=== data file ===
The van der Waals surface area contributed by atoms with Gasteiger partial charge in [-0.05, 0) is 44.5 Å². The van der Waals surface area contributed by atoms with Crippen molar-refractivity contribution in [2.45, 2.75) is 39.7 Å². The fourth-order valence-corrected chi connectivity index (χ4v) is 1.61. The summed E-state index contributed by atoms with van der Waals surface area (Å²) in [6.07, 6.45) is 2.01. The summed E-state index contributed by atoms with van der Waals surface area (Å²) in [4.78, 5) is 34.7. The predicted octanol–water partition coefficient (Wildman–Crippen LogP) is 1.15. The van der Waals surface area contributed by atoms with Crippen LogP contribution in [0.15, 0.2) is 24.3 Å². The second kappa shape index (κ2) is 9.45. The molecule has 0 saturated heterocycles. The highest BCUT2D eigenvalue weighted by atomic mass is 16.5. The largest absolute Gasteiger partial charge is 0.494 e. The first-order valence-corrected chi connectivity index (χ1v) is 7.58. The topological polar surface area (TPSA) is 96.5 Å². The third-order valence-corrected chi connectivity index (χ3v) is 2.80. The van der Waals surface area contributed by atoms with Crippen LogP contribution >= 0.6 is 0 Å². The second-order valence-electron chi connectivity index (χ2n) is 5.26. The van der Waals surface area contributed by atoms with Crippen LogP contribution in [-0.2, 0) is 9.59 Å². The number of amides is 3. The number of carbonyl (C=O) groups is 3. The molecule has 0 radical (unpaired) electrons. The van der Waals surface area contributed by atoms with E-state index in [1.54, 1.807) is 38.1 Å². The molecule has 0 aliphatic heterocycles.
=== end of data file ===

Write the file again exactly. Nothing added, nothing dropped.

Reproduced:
The van der Waals surface area contributed by atoms with Gasteiger partial charge in [-0.05, 0) is 44.5 Å². The van der Waals surface area contributed by atoms with Crippen molar-refractivity contribution in [2.45, 2.75) is 39.7 Å². The fourth-order valence-corrected chi connectivity index (χ4v) is 1.61. The summed E-state index contributed by atoms with van der Waals surface area (Å²) in [6.07, 6.45) is 2.01. The summed E-state index contributed by atoms with van der Waals surface area (Å²) in [4.78, 5) is 34.7. The predicted octanol–water partition coefficient (Wildman–Crippen LogP) is 1.15. The van der Waals surface area contributed by atoms with Crippen LogP contribution in [0.15, 0.2) is 24.3 Å². The second kappa shape index (κ2) is 9.45. The molecule has 0 saturated heterocycles. The highest BCUT2D eigenvalue weighted by atomic mass is 16.5. The largest absolute Gasteiger partial charge is 0.494 e. The first-order valence-corrected chi connectivity index (χ1v) is 7.58. The topological polar surface area (TPSA) is 96.5 Å². The third-order valence-corrected chi connectivity index (χ3v) is 2.80. The van der Waals surface area contributed by atoms with Crippen LogP contribution >= 0.6 is 0 Å². The second-order valence-electron chi connectivity index (χ2n) is 5.26. The van der Waals surface area contributed by atoms with Crippen LogP contribution in [-0.2, 0) is 9.59 Å². The number of amides is 3. The number of carbonyl (C=O) groups is 3. The molecule has 0 radical (unpaired) electrons. The van der Waals surface area contributed by atoms with E-state index in [1.54, 1.807) is 38.1 Å². The molecule has 0 aliphatic heterocycles.